I have been using CSF (ConfigServer Security and Firewall) in my Linux systems for a while now with great results. CSF is more than a Firewall software, it is also an SPI (Stateful Packet Inspection), LID (Login/Intrusion Detection), and an Application Security software. But the best part of CSF is not how powerful and reliable it is but how easy is to install, configure and use.
In this post, I will show how to install and do some basic configuration of CSF on CentOS 7.
The first step will be to disable firewalld on your system. To do this:
[[email protected] ~]# systemctl disable firewalld
[[email protected] ~]#systemctl stop firewalld
Verify that firewalld is not running:
[[email protected] ~]# systemctl status firewalld firewalld.service - firewalld - dynamic firewall daemon Loaded: loaded (/usr/lib/systemd/system/firewalld.service; disabled) Active: inactive (dead)
We are going to start by installing perl-libwww-perl on the system.
[[email protected] ~]# yum install perl-libwww-perl -y
Now we are going to download the CSF software to /tmp on the system:
[[email protected] ~]# wget -P /tmp/ http://www.configserver.com/free/csf.tgz
Uncompressing the application:
[[email protected] ~]# cd /tmp/
[[email protected] ~]# tar zxvf csf.tgz; cd csf
Runnign the installation:
[[email protected] ~]# ./install.sh
At this point, CSF is installed on the system. The next step will be to configure it.
The first thing that we will do is to check that CSF has all the required iptables modules to run on the system. In order to do that we will use a provided script (/etc/csf/csftest.pl) and check that result output confirms that CSF could run on the system.
To to that execute /etc/csf/csftest.pl:
[[email protected] ~]# /etc/csf/csftest.pl Testing ip_tables/iptable_filter...OK Testing ipt_LOG...OK Testing ipt_multiport/xt_multiport...OK Testing ipt_REJECT...OK Testing ipt_state/xt_state...OK Testing ipt_limit/xt_limit...OK Testing ipt_recent...OK Testing xt_connlimit...OK Testing ipt_owner/xt_owner...OK Testing iptable_nat/ipt_REDIRECT...OK Testing iptable_nat/ipt_DNAT...OK RESULT: csf should function on this server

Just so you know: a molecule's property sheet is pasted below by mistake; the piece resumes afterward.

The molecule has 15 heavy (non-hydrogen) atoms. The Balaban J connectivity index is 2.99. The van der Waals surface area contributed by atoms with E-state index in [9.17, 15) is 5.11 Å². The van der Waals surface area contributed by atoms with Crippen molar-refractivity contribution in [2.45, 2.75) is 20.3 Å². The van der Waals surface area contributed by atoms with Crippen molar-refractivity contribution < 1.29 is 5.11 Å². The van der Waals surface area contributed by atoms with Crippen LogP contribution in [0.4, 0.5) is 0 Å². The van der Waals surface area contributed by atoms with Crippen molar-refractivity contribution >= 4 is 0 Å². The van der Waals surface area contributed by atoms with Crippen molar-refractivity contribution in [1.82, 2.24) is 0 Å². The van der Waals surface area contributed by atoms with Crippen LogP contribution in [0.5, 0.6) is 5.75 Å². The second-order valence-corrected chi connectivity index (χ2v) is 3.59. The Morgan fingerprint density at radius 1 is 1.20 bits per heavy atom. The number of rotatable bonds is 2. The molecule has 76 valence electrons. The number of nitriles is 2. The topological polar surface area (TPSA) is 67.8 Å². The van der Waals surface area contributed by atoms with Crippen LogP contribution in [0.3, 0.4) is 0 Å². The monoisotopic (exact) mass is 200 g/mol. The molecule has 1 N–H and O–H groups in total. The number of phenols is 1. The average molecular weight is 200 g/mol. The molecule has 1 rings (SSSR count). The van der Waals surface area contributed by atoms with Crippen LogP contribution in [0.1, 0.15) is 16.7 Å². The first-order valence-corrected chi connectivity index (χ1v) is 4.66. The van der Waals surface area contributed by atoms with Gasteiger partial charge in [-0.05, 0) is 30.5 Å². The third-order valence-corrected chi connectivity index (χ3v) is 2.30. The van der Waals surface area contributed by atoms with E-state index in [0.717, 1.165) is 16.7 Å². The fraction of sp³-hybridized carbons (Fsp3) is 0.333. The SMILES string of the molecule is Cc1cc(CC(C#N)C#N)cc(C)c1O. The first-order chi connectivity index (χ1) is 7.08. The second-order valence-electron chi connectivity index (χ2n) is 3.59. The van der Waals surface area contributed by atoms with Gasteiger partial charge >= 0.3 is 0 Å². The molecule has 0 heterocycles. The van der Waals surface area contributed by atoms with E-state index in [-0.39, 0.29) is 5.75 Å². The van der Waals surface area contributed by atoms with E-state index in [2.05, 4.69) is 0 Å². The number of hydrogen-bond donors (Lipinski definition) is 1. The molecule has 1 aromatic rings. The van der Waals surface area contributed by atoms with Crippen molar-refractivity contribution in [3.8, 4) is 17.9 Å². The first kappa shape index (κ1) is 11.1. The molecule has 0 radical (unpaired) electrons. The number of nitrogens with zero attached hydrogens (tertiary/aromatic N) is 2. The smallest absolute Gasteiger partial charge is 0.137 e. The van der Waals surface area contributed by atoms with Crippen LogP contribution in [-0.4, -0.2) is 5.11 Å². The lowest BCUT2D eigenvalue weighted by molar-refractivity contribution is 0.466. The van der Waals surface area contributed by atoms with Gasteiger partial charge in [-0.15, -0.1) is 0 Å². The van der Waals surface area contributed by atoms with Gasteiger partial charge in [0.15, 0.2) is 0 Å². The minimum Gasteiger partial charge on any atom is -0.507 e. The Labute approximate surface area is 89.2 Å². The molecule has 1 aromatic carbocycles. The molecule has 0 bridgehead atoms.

Now that we verified that CSF will function properly we are going to proceed to configure it. In CentOS and other RHEL based Linux OS the most important configuration files to edit are:
csf.conf (main configuration file)
csf.allow (list of IPs and CIDRs that will be always accepted by the server)
csf.deny (list of IPs and CIDRs that will be always blocked by the firewall)
csf.ignore (list of IPs and CIDRs that should be ignored and not block if detected)
In the main configuration file (csf.conf) there are 9 settings that are really important to know:
TCP_IN (the list of TCP ports that will allow traffic in the system, delimited by commas)
TCP_OUT (the list of TCP ports that will allow traffic to go out from the system, delimited by commas)
UDP_IN (the list of UDP ports that will allow traffic in the system, delimited by commas )
UDP_OUT (the list of UDP ports that will allow traffic to go out from the system, delimited by commas)
TESTING (the lfd service will not start until this value is equal 1, the accepted values are 1=on and 0=off)
ICMP_IN (allow the system to respond to ICPM requests (e.g: ping))
ICMP_OUT (allows ICMP request to go out (ping from system)
CC_DENY ( list of country codes to deny access to the system, list resides at: http://www.maxmind.com/app/geolitecountry)
CC_ALLOW (list of country codes to allow access to the system, list resides at: http://www.maxmind.com/app/geolitecountry)
In this example I will configure CSF to allow access to the next ports:
We will also block access to the next countries :
In order to do that we will edit /etc/csf/csf.conf and set it to the next values:
TCP_IN = “22,80,443” TCP_OUT = “20,21,22,25,53,80,110,113,443,587,993,995” UDP_IN = “20,53” UDP_OUT = “20,21,53,113,123” ICMP_IN = “1” ICMP_OUT = “1” CC_DENY = “RU,CN” TESTING = “0”
You should not touch anything else for this default config.
After this we will restart the services for csf and lfd:
[[email protected] ~]# service csf start
[[email protected] ~]# service lfd start
Here are some useful CLI commands to manage CSF:
Besides the configurations settings explained before, here is a list of some of the other common one:
DENY_IP_LIMIT (number of blocked IP addresses CSF keeps track)
ICMP_IN_LIMIT (number of ICMP requests allowed from one IP address within a specified amount of time)
PACKET_FILTER (filter invalid, unwanted and illegal packets)
CONNLIMIT (limits the number of concurrent active connections on one port)
For more information: http://forum.configserver.com/
Julio is a Principal Cloud Architect at Red Hat working on Linux, Virtualization, Cloud (OpenStack), and Containers.Julio was born in Cuba but now calls home Austin, TX.